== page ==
Article: HITIDES intervention

Effectiveness of Collaborative Care for Depression in Human Immunodeficiency Virus Clinics

Background: Depression is common among persons with the human immunodeficiency virus (HIV) and is associated with unfavorable outcomes.

Methods: A single-blind randomized controlled effectiveness trial at 3 Veterans Affairs HIV clinics (HIV Translating Initiatives for Depression Into Effective Solutions [HITIDES]). The HITIDES intervention consisted of an offsite HIV depression care team (a registered nurse depression care manager, pharmacist, and psychiatrist) that delivered up to 12 months of collaborative care backed by a Web-based decision support system. Participants who completed the baseline telephone interview were 249 HIV infected patients with depression, of whom 123 were randomized to the intervention and 126 to usual care. Participant interview data were collected at baseline and at the 6- and 12-month follow-up visits. The primary outcome was depression severity measured using the 20- item Hopkins Symptom Checklist (SCL-20) and reported as treatment response (50% decrease in SCL-20 item score), remission (mean SCL-20 item score,0.5), and depression-free days. Secondary outcomes were health-related quality of life, health status, HIV symptom severity, and antidepressant or HIV medication regimen adherence.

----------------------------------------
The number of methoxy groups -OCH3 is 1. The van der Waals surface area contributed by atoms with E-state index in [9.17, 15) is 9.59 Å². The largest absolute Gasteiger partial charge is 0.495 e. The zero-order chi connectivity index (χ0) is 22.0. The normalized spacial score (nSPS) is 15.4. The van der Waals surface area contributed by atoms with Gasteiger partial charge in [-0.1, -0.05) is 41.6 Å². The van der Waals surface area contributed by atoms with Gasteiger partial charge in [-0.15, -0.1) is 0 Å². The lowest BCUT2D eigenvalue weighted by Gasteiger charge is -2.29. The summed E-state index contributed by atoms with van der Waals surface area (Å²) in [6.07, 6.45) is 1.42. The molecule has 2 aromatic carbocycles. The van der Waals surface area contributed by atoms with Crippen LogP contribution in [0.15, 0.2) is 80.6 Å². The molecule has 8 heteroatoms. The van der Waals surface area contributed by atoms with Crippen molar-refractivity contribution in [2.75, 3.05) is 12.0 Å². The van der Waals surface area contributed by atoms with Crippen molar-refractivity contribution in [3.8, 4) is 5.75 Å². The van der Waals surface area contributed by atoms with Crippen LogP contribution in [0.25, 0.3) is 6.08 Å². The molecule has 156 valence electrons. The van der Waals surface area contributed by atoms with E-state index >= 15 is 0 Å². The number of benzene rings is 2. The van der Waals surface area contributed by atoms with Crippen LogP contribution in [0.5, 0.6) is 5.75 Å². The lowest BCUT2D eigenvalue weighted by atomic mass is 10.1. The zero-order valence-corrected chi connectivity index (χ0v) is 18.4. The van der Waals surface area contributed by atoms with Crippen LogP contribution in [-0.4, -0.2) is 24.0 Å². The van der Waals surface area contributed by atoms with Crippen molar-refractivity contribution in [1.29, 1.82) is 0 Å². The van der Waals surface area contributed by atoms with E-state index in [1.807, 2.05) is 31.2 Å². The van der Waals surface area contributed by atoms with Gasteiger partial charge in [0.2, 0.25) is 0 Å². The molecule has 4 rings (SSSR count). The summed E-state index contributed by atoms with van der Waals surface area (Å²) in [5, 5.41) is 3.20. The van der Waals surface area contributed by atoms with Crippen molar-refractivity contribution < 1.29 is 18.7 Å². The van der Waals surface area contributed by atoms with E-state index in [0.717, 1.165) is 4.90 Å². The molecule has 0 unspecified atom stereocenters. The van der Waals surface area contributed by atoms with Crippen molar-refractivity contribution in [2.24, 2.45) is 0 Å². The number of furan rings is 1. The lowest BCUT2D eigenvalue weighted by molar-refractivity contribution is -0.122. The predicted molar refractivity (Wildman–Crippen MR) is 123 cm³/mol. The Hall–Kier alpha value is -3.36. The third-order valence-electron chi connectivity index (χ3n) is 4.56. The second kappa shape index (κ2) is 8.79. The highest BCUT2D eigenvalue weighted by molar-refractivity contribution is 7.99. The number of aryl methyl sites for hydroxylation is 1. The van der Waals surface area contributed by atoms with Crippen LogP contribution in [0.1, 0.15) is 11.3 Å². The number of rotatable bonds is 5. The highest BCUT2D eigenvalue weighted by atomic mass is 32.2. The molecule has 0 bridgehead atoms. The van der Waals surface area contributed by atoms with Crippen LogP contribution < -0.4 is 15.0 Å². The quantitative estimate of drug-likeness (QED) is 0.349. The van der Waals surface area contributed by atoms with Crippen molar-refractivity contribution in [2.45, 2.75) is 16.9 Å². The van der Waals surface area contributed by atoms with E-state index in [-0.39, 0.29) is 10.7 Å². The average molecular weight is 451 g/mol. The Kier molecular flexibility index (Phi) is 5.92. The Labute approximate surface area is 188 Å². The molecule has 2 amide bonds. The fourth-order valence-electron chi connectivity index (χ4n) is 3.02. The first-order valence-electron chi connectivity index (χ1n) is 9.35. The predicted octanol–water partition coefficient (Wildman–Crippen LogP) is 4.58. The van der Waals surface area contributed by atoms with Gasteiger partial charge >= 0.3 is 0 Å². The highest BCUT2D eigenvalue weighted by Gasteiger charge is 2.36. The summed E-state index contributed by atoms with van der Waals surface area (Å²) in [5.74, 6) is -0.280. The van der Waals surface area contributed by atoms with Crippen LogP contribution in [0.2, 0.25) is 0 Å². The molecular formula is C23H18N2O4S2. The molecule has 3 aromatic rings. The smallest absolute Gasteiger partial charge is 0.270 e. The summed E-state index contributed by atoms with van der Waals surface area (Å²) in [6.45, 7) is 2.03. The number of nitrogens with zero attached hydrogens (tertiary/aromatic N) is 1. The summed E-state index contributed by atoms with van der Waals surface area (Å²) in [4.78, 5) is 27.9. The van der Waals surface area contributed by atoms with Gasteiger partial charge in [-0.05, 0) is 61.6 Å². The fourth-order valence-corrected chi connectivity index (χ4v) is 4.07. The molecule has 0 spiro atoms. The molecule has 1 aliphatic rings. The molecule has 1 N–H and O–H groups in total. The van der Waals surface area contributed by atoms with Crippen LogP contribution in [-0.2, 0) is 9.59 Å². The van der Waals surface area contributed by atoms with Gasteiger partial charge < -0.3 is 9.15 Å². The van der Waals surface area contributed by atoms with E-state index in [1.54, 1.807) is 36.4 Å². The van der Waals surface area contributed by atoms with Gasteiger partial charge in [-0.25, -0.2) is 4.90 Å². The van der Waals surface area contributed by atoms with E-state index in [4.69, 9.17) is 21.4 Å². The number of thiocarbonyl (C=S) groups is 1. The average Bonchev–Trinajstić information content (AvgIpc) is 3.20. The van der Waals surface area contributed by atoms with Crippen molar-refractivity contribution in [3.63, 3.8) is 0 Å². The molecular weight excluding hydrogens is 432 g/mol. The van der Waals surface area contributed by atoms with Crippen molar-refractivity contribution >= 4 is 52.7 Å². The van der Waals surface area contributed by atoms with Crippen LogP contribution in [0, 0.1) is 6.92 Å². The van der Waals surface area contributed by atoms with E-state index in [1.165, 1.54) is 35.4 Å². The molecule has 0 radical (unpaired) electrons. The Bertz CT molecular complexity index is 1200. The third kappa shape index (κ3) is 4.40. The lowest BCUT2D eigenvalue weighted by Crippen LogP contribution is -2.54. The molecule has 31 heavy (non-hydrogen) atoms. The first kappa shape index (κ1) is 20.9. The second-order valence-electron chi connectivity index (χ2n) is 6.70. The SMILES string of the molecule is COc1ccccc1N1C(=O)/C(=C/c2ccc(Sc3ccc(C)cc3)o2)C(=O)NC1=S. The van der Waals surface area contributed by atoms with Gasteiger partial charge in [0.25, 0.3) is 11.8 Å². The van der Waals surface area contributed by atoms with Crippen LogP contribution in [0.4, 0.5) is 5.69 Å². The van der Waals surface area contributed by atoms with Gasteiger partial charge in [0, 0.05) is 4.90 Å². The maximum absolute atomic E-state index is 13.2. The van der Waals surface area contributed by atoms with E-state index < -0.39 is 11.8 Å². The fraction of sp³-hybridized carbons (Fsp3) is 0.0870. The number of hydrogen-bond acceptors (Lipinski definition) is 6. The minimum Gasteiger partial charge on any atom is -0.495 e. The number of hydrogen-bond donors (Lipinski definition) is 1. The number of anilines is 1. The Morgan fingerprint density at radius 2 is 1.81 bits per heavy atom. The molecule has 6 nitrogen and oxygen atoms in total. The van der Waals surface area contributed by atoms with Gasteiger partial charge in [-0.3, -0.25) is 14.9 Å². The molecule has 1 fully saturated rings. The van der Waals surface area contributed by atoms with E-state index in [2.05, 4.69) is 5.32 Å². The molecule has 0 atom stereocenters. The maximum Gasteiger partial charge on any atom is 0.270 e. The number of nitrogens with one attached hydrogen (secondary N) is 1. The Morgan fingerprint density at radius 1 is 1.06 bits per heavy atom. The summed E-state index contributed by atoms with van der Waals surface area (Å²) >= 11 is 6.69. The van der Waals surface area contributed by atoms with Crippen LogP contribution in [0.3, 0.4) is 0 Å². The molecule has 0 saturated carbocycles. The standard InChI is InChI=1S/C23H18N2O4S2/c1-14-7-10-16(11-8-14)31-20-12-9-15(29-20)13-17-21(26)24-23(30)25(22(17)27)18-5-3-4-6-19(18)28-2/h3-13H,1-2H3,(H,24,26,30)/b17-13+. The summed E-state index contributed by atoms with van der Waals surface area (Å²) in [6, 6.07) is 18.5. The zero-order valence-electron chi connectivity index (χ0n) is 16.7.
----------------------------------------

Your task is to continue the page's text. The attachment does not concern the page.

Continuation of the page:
Results: Intervention participants were more likely to report treatment response (33.3% vs 17.5%) (odds ratio, 2.50; 95% confidence interval [CI], 1.37-4.56) and remission (22.0% vs 11.9%) (2.25; 1.11-4.54) at 6 months but not 12 months. Intervention participants reported more depression-free days during the 12 months (=19.3; 95% CI, 10.9-27.6; P.001). Significant intervention effects were observed for lowering HIV symptom severity at 6 months (=−2.6; 95% CI, −3.5 to −1.8; P.001) and 12 months (=−0.82; −1.6 to −0.07; P=.03). Intervention effects were not significant for other secondary outcomes.

Conclusion: The HITIDES intervention improved depression and HIV symptom outcomes and may serve as a model for collaborative care interventions in HIV and other specialty physical health care settings where patients find their “medical home.”

Trial Registration: Identifier: NCT00304915

Jeffrey M. Pyne, MD; John C. Fortney, PhD; Geoffrey M. Curran, PhD; Shanti Tripathi, MS; J. H. Atkinson, MD; Amy M. Kilbourne, PhD; Hildi J. Hagedorn, PhD; David Rimland, MD; Maria C. Rodriguez-Barradas, MD; Thomas Monson, MD; Kathryn A. Bottonari, PhD; Steven M. Asch, MD; Allen L. Gifford, MD

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